Pronunciation: /bIt/ that berd
My phrase “Bite that bird” isn’t used too much in everyday conversation. It’s something commonly spoken in urban youth conversations. In other words, it’s used by the younger audience (kids around my age). Basically it means to chill out.
Let me give you a scene: My friend has told me that my ex and I would be cute if we get back together — she knows that I don’t like my ex. So, I tell her, “Bite that bird.” Same situation if a teacher continues to mess with you, you can tell them “bite that bird” as well.
When looking up the etymology of the word “bird,” it was revealed that the word dates back to the 12th century; it was first used in Middle English language. The idea of “biting” something to silence a person really came through with the military slang, “bite the bullet.” Then there was the phrase “bite off more than you can chew,” which came from tobacco chewing (and silencing yourself because you took to much). Another way to describe “bite” is to seize, especially with teeth or jaws so as to enter, grip, or wound. In other words, all of these phrases have to do with filling your mouth with something that will stop your talking. Maybe the “bird” means the middle finger, or maybe someone actually was like, “fill your mouth with a bird so I don’t have to hear your words.” Either way, the etymology is definitely influencing the use of the phrase in modern day.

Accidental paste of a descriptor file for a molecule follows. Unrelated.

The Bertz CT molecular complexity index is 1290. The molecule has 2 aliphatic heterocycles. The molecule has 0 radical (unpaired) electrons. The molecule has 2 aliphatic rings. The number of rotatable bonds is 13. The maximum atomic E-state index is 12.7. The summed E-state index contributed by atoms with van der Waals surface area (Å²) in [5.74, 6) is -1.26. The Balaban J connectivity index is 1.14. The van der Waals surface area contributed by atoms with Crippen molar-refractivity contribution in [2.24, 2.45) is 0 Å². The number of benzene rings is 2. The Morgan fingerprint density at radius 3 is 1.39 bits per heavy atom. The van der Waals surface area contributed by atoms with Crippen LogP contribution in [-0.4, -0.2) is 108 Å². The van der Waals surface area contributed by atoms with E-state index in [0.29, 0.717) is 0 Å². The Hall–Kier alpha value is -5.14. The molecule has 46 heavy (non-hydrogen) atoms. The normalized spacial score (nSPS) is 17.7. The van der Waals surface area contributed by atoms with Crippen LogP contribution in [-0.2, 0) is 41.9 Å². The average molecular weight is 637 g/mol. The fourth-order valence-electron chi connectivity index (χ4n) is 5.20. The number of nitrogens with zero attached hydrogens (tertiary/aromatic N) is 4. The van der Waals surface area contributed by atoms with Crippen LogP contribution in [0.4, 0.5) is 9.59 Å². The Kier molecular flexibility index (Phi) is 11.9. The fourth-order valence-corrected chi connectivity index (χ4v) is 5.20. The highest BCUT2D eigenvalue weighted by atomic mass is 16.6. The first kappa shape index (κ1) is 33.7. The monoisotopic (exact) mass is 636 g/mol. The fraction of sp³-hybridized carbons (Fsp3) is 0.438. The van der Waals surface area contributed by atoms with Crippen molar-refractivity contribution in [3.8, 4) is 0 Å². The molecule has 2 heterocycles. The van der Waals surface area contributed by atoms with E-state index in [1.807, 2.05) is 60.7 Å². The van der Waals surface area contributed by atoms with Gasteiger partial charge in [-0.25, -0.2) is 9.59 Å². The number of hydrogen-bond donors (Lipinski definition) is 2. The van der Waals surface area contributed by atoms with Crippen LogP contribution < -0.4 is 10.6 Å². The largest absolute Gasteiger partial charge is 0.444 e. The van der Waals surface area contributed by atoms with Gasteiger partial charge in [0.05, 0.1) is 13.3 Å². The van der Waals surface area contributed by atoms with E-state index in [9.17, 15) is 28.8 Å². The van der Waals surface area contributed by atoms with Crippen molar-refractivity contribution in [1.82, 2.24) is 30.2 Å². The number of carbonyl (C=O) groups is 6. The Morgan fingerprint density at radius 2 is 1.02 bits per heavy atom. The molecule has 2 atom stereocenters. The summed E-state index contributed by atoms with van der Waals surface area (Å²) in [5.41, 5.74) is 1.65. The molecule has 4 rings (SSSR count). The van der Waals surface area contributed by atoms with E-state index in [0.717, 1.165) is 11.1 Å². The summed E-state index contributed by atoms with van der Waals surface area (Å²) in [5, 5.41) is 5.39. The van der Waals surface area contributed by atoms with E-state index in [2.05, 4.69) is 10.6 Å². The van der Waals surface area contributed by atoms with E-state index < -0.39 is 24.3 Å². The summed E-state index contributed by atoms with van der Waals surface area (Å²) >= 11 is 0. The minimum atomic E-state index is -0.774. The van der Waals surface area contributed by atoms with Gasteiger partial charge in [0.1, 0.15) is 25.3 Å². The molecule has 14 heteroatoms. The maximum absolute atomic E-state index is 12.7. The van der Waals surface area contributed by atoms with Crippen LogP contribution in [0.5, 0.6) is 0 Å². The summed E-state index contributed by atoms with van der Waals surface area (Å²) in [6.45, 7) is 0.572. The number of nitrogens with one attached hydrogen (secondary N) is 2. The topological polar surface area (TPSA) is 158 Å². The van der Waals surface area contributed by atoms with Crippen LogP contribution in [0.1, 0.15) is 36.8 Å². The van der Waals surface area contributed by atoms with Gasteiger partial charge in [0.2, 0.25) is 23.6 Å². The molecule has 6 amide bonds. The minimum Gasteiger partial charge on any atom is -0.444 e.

“Bird” is obviously an animal that flies in the sky. This word has a link to the Middle English language. Another way the word bird was used was to break down gender stereotypes (both men and women are called “birds” — think England slang). It’s also used to keep gender out of the conversation: calling someone a “bird” doesn’t really imply any gender.
This piece is part of the “Language Lab” series where Bard Early College (BECNO) students investigate the etymology of modern phrases to identify their roots.This series is part of the composition course taught by Kelley Crawford.